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Congo, Ethiopia, Ghana, Kenya, Lesotho, Malawi, Mozambique, Nigeria, Rwanda, Sierra Leone, South Africa, Sudan, Tanzania, Uganda, Zambia and Zimbabwe. In well-developed states, DFID focuses on supporting national government decision-making processes and associated institutional reforms in line with the 3 ones" principles" and uses aid instruments such as general budget support. In fragile states" where working with government has been more difficult, we have been supporting UN agencies and civil society organisations to provide a range of services.

In Asia, DFID funds HIV and AIDS programmes in India, Bangladesh, Pakistan, Nepal, Vietnam, Cambodia and China. Most are not stand-alone DFID programmes, but are jointly funded. Burma is funded through our support to the UN.

In Latin America and the Caribbean, regional programmes cover a wide range of countries. In Latin America, the Brazil Sexually Transmitted Diseases/AIDS Programme provides technical support across the region. Focus countries are Bolivia, Ecuador and Peru. In the Caribbean, the Regional Programme covers a wide range of island states, with a focus on six countries in the Organisation of Eastern Caribbean States (St. Lucia, St. Vincent and the Grenadines, Grenada, Dominica, Antigua and Barbuda, and St. Kitts & Nevis). A new project supporting the private sector response to HIV and AIDS is under way in Jamaica and Barbados. A programme tackling AIDS-related stigma and discrimination covers all countries in the Caribbean.

In the Overseas Territories, support is provided to the Caribbean Epidemiology Centre to provide technical support and services for all of the Caribbean Overseas Territories (Montserrat, Turks and Caicos, British Virgin Islands, Bermuda, Cayman Islands and Anguilla).

In Europe and Central Asia, DFID supports HIV and AIDS programmes in Central Asia (Kyrgyzstan, Tajikistan and Uzbekistan), through a programme working jointly with the World Bank. Flexible technical assistance programmes are also funded in Central Asia, Russia, Ukraine and Serbia and Montenegro, working with the Joint United Nation Programme for HIV and AIDS (UNAIDS).

Anne Milton: To ask the Secretary of State for International Development pursuant to the answer of 6 December 2005, Official Report, column 1189W, to the hon. Member for South-West Surrey (Mr. Hunt) on HIV/AIDS, what progress has been made since the publication of the good practice framework in March 2005 towards (a) increasing access to paediatric medicines and (b) stimulating research and development into paediatric formulations. [46833]

Mr. Thomas: DFID published 'Increasing People's Access to Essential Medicines in Developing Countries: a Framework for Good Practice in the Pharmaceutical Industry' in March 2005, with widespread pharmaceutical industry support. The framework was developed in close consultation with the industry and with its stakeholders, including the World Health Organisation (WHO), non-governmental organisations (NGOs) and institutional investors. The framework, which recommends increased research and development into treatment and vaccinations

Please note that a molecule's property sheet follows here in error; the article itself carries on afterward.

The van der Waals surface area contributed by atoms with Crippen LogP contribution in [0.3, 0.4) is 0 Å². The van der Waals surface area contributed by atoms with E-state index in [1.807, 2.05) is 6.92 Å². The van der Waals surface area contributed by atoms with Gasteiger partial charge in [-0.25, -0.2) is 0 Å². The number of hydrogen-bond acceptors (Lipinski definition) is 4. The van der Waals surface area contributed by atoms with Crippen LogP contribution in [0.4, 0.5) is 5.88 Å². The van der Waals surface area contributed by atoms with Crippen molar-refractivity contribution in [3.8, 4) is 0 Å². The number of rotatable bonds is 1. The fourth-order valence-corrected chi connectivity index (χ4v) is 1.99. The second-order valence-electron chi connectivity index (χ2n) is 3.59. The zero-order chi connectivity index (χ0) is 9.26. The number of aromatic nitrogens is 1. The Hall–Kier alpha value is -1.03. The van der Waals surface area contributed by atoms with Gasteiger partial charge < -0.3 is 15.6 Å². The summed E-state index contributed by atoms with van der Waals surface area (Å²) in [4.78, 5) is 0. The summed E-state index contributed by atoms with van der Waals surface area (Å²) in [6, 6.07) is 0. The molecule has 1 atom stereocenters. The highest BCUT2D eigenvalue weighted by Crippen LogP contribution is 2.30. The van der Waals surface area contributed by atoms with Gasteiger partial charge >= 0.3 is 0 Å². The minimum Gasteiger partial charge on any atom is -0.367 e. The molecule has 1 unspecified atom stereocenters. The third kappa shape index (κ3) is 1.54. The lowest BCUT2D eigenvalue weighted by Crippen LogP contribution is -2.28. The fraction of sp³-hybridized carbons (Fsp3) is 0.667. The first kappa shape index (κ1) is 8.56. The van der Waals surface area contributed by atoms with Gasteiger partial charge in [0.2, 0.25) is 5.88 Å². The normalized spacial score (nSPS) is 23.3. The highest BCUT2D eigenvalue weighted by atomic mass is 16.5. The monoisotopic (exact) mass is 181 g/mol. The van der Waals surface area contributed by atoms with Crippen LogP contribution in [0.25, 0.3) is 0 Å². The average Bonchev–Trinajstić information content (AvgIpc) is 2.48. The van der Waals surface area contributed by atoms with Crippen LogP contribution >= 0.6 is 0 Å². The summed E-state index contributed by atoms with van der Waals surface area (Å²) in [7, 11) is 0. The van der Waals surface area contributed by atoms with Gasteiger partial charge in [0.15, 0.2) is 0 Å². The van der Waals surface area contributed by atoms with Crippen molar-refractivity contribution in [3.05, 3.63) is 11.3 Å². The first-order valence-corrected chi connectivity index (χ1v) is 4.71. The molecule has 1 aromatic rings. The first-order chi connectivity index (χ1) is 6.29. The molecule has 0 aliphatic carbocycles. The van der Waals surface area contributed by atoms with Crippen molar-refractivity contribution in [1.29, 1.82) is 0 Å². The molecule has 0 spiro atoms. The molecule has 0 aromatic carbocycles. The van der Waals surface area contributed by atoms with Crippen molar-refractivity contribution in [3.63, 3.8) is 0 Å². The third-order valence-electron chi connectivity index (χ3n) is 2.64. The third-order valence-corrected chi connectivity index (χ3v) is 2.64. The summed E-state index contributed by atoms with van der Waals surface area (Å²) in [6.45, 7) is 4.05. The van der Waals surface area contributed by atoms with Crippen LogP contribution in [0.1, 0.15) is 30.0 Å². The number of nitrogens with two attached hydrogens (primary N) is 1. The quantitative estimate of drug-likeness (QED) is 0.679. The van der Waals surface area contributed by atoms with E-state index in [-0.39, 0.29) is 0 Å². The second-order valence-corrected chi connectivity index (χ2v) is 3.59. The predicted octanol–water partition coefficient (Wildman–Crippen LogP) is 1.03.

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for children, builds on the good work of many of the companies in the industry, and encourages pharmaceutical companies to go further by:

The first recommendation related to research and development encouraged increased investment in medicines and vaccines for children. This issue has been discussed with pharmaceutical companies on a number of occasions since the launch, including at a well attended meeting of pharmaceutical companies and Government Departments on 30 September last year. Another meeting was held on 31 January to discuss differential pricing to make medicines cheaper in developing countries. The next meeting of the group will focus on paediatric issues.

The UK Government have also made significant progress on developing innovative financing to incentivise increased investment in research and development, including for paediatric formulations of medicines such as antiretroviral medicines. Research and development tax credits to increase investment in research and development for medicines and vaccines for AIDS, TB and Malaria were introduced in 2002. Last year the UK Government launched the international finance facility for immunisation, and announced plans for advanced market commitments to prompt the development of new medicines and vaccines for diseases affecting developing countries, including for paediatric formulations.

DFID also supports specific research on health in developing countries, including work on communicable diseases, sexual and reproductive health, maternal and paediatric health and HIV. DFID has funded research on the appropriate use of existing medicines in developing country settings including, clinical trials demonstrating the efficacy of co-trimoxazole prophylaxis in reducing mortality among children living with HIV and co-funding of the Development of Antiretroviral Treatment in Africa (DART) Trials with the Medical Research Council (MRC) exploring HIV treatment in resource limited settings, including for children and other vulnerable groups.